2 1. The Real Line
ky
•^
x
Figure 1.1. A continuous and differentiable function over the rationals
If the reader thinks it is not the most general solution, then can she find
another solution?
After a little thought she may observe that if g(t) is a solution of (*)
and we set
/(*) = 9(t) ~ j
then f'(t) = 0 and the statement that (**) is the most general solution of
(*) reduces to the following theorem.
Theorem 1.1. (Constant value theorem.) Iff : R R is differentiable
and
ff(t)
0 for all t eR, then f is constant.
If this theorem is 'intuitively clear' over R it ought to be intuitively clear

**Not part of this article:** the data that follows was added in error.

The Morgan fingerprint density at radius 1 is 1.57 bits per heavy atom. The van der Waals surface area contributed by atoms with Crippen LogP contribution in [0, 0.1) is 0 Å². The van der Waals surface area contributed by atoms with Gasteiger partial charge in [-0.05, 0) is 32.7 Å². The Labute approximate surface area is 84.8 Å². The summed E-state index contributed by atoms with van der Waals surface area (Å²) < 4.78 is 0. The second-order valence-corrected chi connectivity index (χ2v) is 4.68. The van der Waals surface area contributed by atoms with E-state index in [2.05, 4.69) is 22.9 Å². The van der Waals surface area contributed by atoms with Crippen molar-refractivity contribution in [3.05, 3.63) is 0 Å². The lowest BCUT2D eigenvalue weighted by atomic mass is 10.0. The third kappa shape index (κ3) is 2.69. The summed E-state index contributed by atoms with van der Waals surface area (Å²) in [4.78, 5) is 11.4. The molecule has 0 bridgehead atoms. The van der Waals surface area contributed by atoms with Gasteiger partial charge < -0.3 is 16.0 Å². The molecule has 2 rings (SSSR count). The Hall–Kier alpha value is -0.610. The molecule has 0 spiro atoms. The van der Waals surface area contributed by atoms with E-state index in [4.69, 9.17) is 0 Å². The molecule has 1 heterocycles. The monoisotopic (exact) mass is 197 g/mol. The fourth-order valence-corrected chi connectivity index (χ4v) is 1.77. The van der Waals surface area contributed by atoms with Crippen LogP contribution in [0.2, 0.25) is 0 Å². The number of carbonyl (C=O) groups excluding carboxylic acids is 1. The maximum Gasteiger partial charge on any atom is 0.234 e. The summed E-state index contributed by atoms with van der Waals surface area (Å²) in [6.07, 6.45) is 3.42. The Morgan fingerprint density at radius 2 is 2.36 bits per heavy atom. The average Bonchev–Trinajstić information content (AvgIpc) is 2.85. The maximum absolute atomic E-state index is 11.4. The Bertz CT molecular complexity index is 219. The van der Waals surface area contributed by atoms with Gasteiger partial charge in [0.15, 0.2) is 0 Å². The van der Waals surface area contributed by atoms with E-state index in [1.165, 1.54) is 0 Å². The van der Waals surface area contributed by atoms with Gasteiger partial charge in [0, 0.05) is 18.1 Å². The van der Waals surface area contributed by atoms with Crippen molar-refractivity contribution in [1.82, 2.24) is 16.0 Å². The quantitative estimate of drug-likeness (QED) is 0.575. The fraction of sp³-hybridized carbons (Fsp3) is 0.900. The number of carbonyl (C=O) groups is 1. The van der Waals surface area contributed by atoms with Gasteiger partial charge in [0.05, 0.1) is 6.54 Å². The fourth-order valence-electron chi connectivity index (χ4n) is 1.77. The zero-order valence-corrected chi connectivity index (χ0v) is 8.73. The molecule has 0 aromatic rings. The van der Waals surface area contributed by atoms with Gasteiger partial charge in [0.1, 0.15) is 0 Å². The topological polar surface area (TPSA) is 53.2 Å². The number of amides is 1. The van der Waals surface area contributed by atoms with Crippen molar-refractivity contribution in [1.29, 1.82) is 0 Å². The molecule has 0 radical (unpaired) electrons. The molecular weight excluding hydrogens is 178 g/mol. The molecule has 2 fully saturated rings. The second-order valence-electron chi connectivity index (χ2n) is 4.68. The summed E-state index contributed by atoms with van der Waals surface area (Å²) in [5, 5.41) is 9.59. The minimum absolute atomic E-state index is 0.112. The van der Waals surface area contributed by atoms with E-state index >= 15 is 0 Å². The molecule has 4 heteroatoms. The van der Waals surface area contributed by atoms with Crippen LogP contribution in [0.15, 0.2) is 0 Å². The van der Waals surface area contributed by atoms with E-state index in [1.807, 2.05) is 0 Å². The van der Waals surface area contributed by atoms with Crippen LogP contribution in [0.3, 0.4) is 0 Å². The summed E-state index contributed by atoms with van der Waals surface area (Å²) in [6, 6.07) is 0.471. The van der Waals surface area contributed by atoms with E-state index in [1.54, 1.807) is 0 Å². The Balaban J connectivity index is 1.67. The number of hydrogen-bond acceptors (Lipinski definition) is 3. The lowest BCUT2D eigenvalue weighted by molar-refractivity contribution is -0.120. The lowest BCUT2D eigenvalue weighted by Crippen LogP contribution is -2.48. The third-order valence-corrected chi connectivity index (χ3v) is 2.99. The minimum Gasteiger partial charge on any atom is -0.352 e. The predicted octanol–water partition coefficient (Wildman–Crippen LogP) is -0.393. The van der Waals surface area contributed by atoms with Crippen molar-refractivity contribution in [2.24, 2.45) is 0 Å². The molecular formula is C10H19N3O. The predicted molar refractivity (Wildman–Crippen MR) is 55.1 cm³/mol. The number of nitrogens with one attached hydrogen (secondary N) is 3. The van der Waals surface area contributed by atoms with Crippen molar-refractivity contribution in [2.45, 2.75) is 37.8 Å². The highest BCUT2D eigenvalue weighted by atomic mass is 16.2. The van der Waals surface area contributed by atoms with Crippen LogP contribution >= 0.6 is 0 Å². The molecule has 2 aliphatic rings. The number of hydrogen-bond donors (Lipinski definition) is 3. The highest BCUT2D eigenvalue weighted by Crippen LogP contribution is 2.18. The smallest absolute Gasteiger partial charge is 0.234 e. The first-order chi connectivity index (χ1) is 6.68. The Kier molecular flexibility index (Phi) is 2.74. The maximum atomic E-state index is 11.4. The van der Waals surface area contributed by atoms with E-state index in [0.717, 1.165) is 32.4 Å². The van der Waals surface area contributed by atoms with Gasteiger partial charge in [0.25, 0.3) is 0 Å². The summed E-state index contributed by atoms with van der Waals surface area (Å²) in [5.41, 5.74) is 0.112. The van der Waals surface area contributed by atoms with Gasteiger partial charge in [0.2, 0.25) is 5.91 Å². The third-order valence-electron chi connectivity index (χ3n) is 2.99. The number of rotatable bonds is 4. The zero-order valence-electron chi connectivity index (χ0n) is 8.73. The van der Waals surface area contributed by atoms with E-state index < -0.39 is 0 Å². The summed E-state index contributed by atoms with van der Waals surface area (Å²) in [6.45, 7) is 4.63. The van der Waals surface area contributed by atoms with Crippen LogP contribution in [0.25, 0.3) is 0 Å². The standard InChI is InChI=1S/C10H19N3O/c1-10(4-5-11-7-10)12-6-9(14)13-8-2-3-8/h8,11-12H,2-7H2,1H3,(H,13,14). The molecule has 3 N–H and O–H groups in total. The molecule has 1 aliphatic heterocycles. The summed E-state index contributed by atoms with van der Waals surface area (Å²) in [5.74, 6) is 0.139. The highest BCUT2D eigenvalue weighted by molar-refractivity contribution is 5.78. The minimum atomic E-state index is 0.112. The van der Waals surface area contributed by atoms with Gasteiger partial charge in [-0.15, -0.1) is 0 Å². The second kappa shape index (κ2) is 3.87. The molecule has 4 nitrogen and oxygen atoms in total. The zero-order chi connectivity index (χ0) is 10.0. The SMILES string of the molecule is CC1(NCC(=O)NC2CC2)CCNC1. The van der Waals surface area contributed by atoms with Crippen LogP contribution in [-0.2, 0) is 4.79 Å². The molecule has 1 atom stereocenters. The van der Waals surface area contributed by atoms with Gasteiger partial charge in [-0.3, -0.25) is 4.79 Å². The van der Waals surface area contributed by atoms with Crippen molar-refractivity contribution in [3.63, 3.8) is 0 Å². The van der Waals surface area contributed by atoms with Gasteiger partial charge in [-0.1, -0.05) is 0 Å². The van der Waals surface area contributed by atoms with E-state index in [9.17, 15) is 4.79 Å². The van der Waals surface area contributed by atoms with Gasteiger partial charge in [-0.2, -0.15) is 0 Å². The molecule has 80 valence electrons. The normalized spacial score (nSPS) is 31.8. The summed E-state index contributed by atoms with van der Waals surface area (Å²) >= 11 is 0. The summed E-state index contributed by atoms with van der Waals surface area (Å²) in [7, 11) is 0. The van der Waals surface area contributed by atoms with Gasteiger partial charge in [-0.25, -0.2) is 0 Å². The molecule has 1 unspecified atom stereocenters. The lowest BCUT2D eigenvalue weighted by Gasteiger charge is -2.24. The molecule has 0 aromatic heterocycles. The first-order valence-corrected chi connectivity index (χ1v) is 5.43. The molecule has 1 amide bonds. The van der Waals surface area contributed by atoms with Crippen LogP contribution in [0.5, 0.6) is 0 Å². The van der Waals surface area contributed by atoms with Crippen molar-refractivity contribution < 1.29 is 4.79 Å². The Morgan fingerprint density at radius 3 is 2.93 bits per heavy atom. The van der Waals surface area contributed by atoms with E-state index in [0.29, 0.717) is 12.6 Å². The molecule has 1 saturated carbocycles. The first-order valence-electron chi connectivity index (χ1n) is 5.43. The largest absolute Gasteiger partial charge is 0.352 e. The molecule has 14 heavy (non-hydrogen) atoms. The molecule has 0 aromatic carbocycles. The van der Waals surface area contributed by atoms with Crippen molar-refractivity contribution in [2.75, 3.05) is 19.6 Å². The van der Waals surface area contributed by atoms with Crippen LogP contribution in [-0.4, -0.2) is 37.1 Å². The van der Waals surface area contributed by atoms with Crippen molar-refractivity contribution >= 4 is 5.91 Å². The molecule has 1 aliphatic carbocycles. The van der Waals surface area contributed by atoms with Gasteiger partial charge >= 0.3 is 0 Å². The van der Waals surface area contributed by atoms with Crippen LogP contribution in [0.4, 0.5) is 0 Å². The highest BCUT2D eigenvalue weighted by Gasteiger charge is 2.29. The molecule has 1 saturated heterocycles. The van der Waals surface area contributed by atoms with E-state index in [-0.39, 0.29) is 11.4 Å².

over Q. The same remark applies to another 'intuitively clear' theorem.
Theorem 1.2. (The intermediate value theorem.) If f : R R is
continuous, b a and f(a) 0 f(b), then there exists a c with b c a.
such that f(c) = 0.
However, if we work over Q both putative theorems vanish in a puff of
smoke.
Example 1.3. / / / : Q Q is given by
f(x) = -l
zfx22,
f(x) = l otherwise,
then
(i) f is a continuous function with /(0) = 1, /(2) = 1, yet there does
not exist a c with /(c) = 0,
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